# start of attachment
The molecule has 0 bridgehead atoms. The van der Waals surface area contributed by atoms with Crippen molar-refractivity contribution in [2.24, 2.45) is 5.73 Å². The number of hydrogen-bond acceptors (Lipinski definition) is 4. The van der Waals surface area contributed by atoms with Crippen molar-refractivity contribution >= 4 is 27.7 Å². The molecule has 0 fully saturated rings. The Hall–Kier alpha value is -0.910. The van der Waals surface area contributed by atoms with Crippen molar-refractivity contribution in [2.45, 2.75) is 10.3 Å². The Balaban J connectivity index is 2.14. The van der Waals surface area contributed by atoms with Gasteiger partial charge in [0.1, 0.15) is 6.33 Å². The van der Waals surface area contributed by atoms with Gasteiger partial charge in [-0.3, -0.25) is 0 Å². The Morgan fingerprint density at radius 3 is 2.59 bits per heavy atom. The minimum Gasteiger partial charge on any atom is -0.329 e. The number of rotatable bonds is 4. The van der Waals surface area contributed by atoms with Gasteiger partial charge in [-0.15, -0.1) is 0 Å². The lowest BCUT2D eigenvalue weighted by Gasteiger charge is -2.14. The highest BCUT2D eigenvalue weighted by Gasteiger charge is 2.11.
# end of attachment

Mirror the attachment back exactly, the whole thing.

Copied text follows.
The molecule has 0 bridgehead atoms. The van der Waals surface area contributed by atoms with Crippen molar-refractivity contribution in [2.24, 2.45) is 5.73 Å². The number of hydrogen-bond acceptors (Lipinski definition) is 4. The van der Waals surface area contributed by atoms with Crippen molar-refractivity contribution >= 4 is 27.7 Å². The molecule has 0 fully saturated rings. The Hall–Kier alpha value is -0.910. The van der Waals surface area contributed by atoms with Crippen molar-refractivity contribution in [2.45, 2.75) is 10.3 Å². The Balaban J connectivity index is 2.14. The van der Waals surface area contributed by atoms with Gasteiger partial charge in [0.1, 0.15) is 6.33 Å². The van der Waals surface area contributed by atoms with Gasteiger partial charge in [-0.3, -0.25) is 0 Å². The Morgan fingerprint density at radius 3 is 2.59 bits per heavy atom. The minimum Gasteiger partial charge on any atom is -0.329 e. The number of rotatable bonds is 4. The van der Waals surface area contributed by atoms with Gasteiger partial charge in [-0.15, -0.1) is 0 Å². The lowest BCUT2D eigenvalue weighted by Gasteiger charge is -2.14. The highest BCUT2D eigenvalue weighted by Gasteiger charge is 2.11.